September 21, 2009
Will The Obama Administration’s Hypocrisy on Energy Policy Extend to OCS Drilling?
By Rep. Doc Hastings
September 21, 2009
On issue after issue, the Obama Administration has quickly earned a reputation of saying one thing, but doing another. Some of the most glaring examples of the Administration’s hypocrisy can be found in the development of its so-called “comprehensive” energy policy.
Over the past eight months, President Obama, Secretary of the Interior Ken Salazar and other Administration officials have repeatedly expressed their strong support for all types of American energy – including oil and natural gas. Unfortunately, their rhetoric hasn’t matched reality.
Rather than taking steps to develop a wide array of American energy sources, the Administration has withdrawn oil and gas leases in Utah, enacted a defacto ban on offshore energy development on America’s Outer Continental Shelf, delayed oil shale research, and proposed new taxes on oil and natural gas production. If this is the Administration’s idea of support for comprehensive energy development, I would hate to see their idea of opposition.
Last week, Administration officials took this hypocrisy to a whole new level.
On September 17th, Vice President Biden traveled to Iraq to persuade the Iraqi government to develop more oil and create new drilling jobs in Iraq. As one “Senior American official” traveling with the Vice President told the Agence French Press “even one other deal would mean 50 to 60 billion dollars in additional investment in Iraq, 600 million dollars in additional annual revenue, and tens of thousands of additional jobs.”
But back in the United States, where unemployment is approaching 10 percent and the Obama-Pelosi deficit is expected to top $9.1 trillion, another Administration official lacked the same enthusiasm for American oil and gas development. In fact, on the same day that Vice President Biden was actively encouraging Iraqis to develop their own resources, Interior Secretary Ken Salazar told reporters that the Administration may wait until 2012 before implementing a new offshore drilling plan for America’s Outer Continental Shelf. This would mean that the offshore drilling ban that was lifted by the previous Administration and Congress would remain in place for three more years.
It’s too bad there wasn’t a “Senior American official” nearby to remind reporters that American drilling deals would mean billions of dollars in additional investment in America, millions of dollars in additional annual revenue, and tens of thousands of additional jobs.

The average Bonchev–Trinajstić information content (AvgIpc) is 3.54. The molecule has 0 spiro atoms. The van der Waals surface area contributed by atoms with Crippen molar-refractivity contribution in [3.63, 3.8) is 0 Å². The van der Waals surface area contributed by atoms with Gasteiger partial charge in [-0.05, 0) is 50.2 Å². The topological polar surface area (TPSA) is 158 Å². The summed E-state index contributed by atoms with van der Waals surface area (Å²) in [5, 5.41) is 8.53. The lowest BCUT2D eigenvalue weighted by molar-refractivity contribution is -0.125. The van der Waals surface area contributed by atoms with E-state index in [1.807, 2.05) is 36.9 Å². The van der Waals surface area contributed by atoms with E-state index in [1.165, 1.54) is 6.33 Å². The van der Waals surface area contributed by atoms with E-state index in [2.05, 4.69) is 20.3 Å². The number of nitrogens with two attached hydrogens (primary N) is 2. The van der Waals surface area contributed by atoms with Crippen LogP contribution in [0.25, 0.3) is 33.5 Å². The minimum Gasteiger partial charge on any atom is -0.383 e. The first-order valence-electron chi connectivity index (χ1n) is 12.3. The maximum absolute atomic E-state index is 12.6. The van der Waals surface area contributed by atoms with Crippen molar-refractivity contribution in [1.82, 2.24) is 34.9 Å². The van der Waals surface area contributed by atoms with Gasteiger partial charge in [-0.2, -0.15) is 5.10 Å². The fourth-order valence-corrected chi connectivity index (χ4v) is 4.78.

Today, September 21st, marks the end of the Administration’s extended public comment period on the draft proposed 2010-2015 Outer Continental Shelf plan. After six months of delay, the Administration will now have to make a decision that will truly reflect its commitment to a comprehensive energy policy. Will it allow Americans to responsibly develop our own resources and create new jobs? Will it only offer up a small area for new production? Or will it completely obstruct new oil and gas drilling?
If past is prologue, President Obama, Secretary Salazar and other Administration officials will most likely use their power to prevent new American oil and gas development. But only time will tell.
As Administration officials consider their options, they should remember that the average cost of gas won’t always average around $2.55 a gallon. Before we know it, the American people will be forced to pay more at the pump again. And when they reach for their wallets, they’ll ask “why didn’t the Administration and Congress take action to actually increase all types of domestic energy?” Americans won’t like the answer.
And unless the Administration and Democrat Leaders in Congress actually support all-of-the-above energy development, they’ll have to explain that they were too busy trying to promote foreign energy development and pass a National Energy Tax bill that the Administration’s own numbers confirm will actually cost the average American family over $1760 a year.
Republicans on the House Natural Resources Committee will continue to call on the Administration and Members of Congress to support the American Energy Act, a Republican all-of-the-above energy solution that includes specific measures to encourage development of renewable energy sources, such as wind, solar, hydropower, nuclear and biomass, while also producing more American-made oil and natural gas. This bill will ensure that our Nation finally has a real comprehensive energy strategy that will responsibly use our natural resources to create new jobs, produce more energy, reduce our dependence on foreign oil and make our environment cleaner.
Hastings is the Ranking Member of the House Natural Resources Committee.
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